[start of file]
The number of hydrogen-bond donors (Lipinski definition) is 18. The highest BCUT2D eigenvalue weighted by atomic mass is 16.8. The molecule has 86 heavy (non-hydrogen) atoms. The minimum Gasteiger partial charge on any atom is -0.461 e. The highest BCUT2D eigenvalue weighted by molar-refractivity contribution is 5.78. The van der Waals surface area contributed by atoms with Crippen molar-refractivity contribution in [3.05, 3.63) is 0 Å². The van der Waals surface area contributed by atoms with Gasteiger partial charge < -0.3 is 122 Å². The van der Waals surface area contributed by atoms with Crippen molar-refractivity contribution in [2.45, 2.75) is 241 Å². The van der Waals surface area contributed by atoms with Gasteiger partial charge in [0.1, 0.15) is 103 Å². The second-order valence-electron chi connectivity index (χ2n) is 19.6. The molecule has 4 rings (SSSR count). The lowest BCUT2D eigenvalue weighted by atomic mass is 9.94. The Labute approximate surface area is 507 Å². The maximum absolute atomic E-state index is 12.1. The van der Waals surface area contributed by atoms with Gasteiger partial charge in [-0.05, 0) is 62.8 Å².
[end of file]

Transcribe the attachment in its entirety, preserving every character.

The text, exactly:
The number of hydrogen-bond donors (Lipinski definition) is 18. The highest BCUT2D eigenvalue weighted by atomic mass is 16.8. The molecule has 86 heavy (non-hydrogen) atoms. The minimum Gasteiger partial charge on any atom is -0.461 e. The highest BCUT2D eigenvalue weighted by molar-refractivity contribution is 5.78. The van der Waals surface area contributed by atoms with Crippen molar-refractivity contribution in [3.05, 3.63) is 0 Å². The van der Waals surface area contributed by atoms with Gasteiger partial charge < -0.3 is 122 Å². The van der Waals surface area contributed by atoms with Crippen molar-refractivity contribution in [2.45, 2.75) is 241 Å². The van der Waals surface area contributed by atoms with Gasteiger partial charge in [0.1, 0.15) is 103 Å². The second-order valence-electron chi connectivity index (χ2n) is 19.6. The molecule has 4 rings (SSSR count). The lowest BCUT2D eigenvalue weighted by atomic mass is 9.94. The Labute approximate surface area is 507 Å². The maximum absolute atomic E-state index is 12.1. The van der Waals surface area contributed by atoms with Gasteiger partial charge in [-0.05, 0) is 62.8 Å².